You Got to Be Kidding Me!

Dean Kamen Has Another Idea That’s Not As Good As He Thinks It Is

Posted in Engineering by Stacy McMahon on October 29, 2008

Remember when the Segway was “IT”, the miracle something-or-other that Jeff Bezos embarassingly predicted was going to change human society forever? This time IT’s a hybrid car powered by a Stirling engine.

The internal combustion engine, as we’ve known it for over a century, is what’s known as an open cycle device. That is, the so-called working fluid flows into and out of the engine and is constantly circulated. A closed cycle engine keeps the same working fluid contained within the device and heat is generated externally rather than from combustion inside the cylinder. The best known example of the latter is the stirling cycle engine.

Well actually the best-known closed-cycle reciprocating engine would be the triple-expansion steam engine that powered most of the world’s powerplants and steam ships until the late 1940s. But anyway…

The theoretical thermodynamic efficiency of the stirling cycle is 100 percent although creating a 100 percent efficient mechanism has proved elusive.

Of course being 100% efficient would make it a perpetual motion machine, but don’t worry, there’s no doubt the inventor of the Segway can repeal the laws of physics.

What makes the Stirling engine cool is that it can work ‘backwards’ i.e. you can make it run by feeding it a cold material just as well as a hot one. Perfect for geothermal power, or vehicles that travel into hostile environments where the ability to use whatever resources are available is more important than ultimate horsepower. Good for a hybrid car? Maybe, but as a general rule external combustion isn’t as efficient as internal combustion – that’s why steam disappeared off the scene rather quickly between 1925 and 1945.

Engineering Break: Thoughts on The ME 109 Versus the ‘Spit’

Posted in Aircraft and Flying, Engineering by Stacy McMahon on June 5, 2007

One of my very minor hobbies is reading “period” pilot reports about WW2 fighter planes. The other day I Googled up a dour and uncomplimentary review of the Messerschmitt 109, written by Kit Carson for Airpower Magazine in the mid-70s, and based on some apparently incomplete and selectively reported data from wartime reports page. Shortly after, I found an anonymous response. Diplomatically titled “Why Carson was an Idiot”, it’s an astute, sarcastic and occasionally quite humorous point-by-point rebuttal (italics are quotes from the Carson article):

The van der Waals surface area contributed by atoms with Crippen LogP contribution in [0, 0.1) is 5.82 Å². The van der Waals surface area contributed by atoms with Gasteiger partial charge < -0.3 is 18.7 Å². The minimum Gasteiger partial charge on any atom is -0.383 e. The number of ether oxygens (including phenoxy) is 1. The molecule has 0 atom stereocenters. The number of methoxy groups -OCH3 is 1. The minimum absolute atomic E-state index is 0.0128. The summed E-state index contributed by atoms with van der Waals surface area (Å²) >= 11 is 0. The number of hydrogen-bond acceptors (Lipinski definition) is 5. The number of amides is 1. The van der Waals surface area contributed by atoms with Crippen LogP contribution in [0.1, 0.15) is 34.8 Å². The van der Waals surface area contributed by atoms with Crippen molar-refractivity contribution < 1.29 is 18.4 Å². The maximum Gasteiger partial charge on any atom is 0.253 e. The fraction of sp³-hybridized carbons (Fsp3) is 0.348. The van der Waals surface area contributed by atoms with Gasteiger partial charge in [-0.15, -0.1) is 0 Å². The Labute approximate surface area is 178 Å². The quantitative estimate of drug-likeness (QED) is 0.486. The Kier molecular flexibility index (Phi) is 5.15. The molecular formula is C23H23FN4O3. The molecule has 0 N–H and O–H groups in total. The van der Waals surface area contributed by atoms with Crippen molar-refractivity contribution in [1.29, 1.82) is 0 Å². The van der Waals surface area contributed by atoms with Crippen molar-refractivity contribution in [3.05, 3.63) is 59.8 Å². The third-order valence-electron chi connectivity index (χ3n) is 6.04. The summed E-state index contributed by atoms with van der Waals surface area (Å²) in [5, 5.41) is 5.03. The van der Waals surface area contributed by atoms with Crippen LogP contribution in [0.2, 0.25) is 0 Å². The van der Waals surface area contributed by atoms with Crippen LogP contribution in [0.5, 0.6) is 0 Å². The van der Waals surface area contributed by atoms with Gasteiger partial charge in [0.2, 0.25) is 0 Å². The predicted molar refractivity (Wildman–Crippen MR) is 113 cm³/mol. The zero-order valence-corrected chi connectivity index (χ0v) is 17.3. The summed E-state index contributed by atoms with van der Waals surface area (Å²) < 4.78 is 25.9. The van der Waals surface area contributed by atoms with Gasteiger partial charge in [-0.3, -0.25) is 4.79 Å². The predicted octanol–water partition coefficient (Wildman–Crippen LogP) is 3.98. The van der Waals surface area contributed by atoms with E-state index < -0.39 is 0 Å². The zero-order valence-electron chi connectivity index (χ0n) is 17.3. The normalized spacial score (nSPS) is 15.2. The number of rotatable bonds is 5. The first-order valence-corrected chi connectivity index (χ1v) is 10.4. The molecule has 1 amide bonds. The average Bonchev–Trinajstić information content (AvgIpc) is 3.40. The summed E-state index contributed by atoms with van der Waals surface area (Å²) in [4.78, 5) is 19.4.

Intention of this page here is to correct serious errors in this particular article, which happened due to a serious lack of knowledge about the 109 technics and design history. It begins right here (quotes from the article in “italics”):

“But another household work, the highly propagandized Me-109G, was obsolete when it was built and was aerodynamically the most inefficient fighter of its time. It was a hopeless collection of lumps, bumps, stiff controls, and placed its pilot in a cramped, squarish cockpit with poor visibility.”

The nameless author, who does not appear to be a native English speaker, follows up this opening shot with some fairly devastating comparisons of Carson’s quotes to data on competitive planes, especially the Spitfire.


More on Green Buildings

Posted in Engineering, Environment, Home Improvement, Urban Planning by Stacy McMahon on February 14, 2007

Some of my friends and associates are probably a little bemused by my fascination with “green” buildings, green roofs, and sustainable development. Really though, it all makes perfect sense. Jim Bede once introduced his BD-10J personal supersonic jet with the tag line that he was “tired of 60 years of 130-mph airplanes”. Housing and building is, if this is even possible, even more stuck in the “because we’ve always done it this way” mentality than general aviation, and with even less economic justification.

And that is while the gains in efficiency and savings in utility bills from so-called green design are such low-hanging fruit that it’s silly not to avail yourself. I’ve already replaced most of my light bulbs with compact fluorescents, and I plan to install LED lighting. It’s hard to do more than that since I live in a condo, but if I had a house there are lots of things I could do–everything from a green roof (no more drainage problems in your yard) to placing windows and vents to take advantage of sunlight for heating. Whenever I do have a house, I will do all that stuff. Aside from the financial benefits (I’ve always believed in spending more upfront if it means lower recurring costs in the future) it’s just too appealing as an engineering project.

Anyway, I started this post as a way to link the Green Building Council as well as this Popular Mechanics list of top “green” technologies available today. Forget the hair-shirt version of environmentalism, I prefer this cool-toy version instead 🙂